|Away in a Manger||Deck the Halls||The First Noel|
|God Rest Ye Merry Gentlemen||Good King Wenceslas||Here We Come A Wassailing|
|Lo How A Rose Ere Blooming / O Thou Joyful Day|
|O Come All Ye Faithful||Silent Night||What Child is This?|
A Swingin' Yule (1999)
CD plus Piano Music Book from Warner Brothers Publications
|Joy To the World||Ringing Singing Christmas|
(Carol of the Bells / Sing We Now of Christmas)
|Good Christian Men, Rejoice||Coventry Kings|
(We Three Kings / The Coventry Carol)
|The Holly and the Ivy||Angel Sounds|
(Hark, the Herald Angels Sing / Angels We Have Heard on High)
|It Came Upon a Midnight Clear||Jolly Jingle|
(Jolly Old St. Nicholas / Jingle Bells)
|O Holy Night||Silent Noel|
(Silent Night / The First Noel)
|(bonus song) We Wish You a Merry Christmas|
|Brahms’ Bedtime Bounce||(from Johannes Brahms’ Lullaby, op.49, #4 [1833-1897])|
|Ludwig’s Lunar Light Lindy||(from L. van Beethoven’s Moonlight Sonata, op.27, #2 [1770-1827])|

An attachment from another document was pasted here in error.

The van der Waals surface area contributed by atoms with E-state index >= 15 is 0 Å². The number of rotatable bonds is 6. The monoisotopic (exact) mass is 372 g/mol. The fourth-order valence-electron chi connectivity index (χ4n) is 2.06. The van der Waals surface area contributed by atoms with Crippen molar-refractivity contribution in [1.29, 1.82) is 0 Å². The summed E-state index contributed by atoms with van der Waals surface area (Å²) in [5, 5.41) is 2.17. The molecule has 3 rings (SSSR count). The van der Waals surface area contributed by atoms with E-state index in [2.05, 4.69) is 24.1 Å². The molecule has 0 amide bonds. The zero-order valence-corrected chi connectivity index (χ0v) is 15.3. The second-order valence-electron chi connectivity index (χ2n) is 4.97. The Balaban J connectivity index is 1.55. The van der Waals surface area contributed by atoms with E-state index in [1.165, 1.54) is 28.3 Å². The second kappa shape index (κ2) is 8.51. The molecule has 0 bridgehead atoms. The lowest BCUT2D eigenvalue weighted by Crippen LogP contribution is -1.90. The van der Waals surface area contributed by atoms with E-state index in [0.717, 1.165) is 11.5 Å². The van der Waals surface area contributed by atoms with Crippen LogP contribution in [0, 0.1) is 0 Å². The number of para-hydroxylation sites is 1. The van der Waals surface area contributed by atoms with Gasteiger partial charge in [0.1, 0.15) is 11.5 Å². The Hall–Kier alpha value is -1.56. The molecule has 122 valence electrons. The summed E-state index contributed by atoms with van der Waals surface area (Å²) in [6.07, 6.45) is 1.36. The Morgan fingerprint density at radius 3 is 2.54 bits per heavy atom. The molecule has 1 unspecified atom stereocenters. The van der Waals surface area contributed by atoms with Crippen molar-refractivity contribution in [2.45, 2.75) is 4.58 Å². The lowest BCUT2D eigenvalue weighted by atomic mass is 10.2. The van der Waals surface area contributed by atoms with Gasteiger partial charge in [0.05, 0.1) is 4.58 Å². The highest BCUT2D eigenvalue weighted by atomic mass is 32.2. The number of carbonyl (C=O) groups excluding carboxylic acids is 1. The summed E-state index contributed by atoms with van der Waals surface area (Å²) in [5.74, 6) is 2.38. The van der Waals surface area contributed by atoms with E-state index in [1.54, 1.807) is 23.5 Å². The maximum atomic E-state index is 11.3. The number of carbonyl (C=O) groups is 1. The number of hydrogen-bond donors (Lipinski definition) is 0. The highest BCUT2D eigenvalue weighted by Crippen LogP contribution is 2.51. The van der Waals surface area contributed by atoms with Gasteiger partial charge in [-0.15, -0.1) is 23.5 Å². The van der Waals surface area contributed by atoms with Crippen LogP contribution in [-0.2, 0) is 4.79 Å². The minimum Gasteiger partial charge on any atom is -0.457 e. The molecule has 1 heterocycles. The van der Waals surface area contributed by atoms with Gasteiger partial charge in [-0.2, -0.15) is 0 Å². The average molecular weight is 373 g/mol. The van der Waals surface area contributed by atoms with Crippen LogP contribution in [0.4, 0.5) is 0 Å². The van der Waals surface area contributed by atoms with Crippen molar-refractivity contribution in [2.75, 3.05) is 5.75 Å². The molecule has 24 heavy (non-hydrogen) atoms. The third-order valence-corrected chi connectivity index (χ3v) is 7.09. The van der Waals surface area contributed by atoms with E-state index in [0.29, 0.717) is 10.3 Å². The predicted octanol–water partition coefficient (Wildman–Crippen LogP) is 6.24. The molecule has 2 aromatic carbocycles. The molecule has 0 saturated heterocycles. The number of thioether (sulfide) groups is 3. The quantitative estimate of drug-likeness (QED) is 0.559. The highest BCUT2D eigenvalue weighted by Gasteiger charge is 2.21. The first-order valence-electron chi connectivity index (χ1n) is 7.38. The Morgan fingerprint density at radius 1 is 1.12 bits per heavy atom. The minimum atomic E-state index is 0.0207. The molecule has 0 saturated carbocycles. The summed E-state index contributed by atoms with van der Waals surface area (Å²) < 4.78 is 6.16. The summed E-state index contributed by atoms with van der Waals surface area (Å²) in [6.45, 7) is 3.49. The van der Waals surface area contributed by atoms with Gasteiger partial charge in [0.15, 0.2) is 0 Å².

|Chopin’s Sixty Second Swing||(from Frederic Chopin’s Minute Waltz, op 64, #1 [1810-1849])|
|Frank’s Hungry For Rapid Swing||(from Franz Liszt’s Hungarian Rhapsody, #2 [1811-1886])|
|Wolfgang’s Late Night Music||(from W. A. Mozart’s A Little Night Music, K.525 [1756-1791])|
|Pachelbel Can Indeed||(from Johann Pachelbel’s Canon in D Major [1653-1706])|
|Peter Can Share, Too||(from P.I. Tchaikovsky’s Piano Concerto in Bb minor, op.23 [1840-1893])|
|Bach’s Toccata and Swingin’ Demeanor||(from J.S. Bach’s Toccata and Fugue in D Minor, BWV565 [1685-1750])|
|Anton’s New World Swing||(from A. Dvorak’s New World Symphony, Largo, op.95 [1841-1904])|
|Sergei’s Swing on Paganini||(from S. Rachmaninoff’s 18th Rapsodie & Variations on Theme by Paganini [1873-1943])|
|(bonus song) Amadeus’ Swingin’ Seize||(from W. A. Mozart’s Sonata #16 in C, K545 [1756-1791])|
The spirit of Christmas is in the hearts of children. A portion of the proceeds from the sale of "A Swingin' Yule" will be donated to the Children's Miracle Network, making miracles happen for Children every day.
The 20 cleverly imaginative settings in these collections have been adapted with extensive use of jazz harmonies and an uplifting swing feel. They are unpredictable and unconventional; some are playfully rhythmic, while others are peacefully serene. But because they are so unexpected, they are all just fun to play.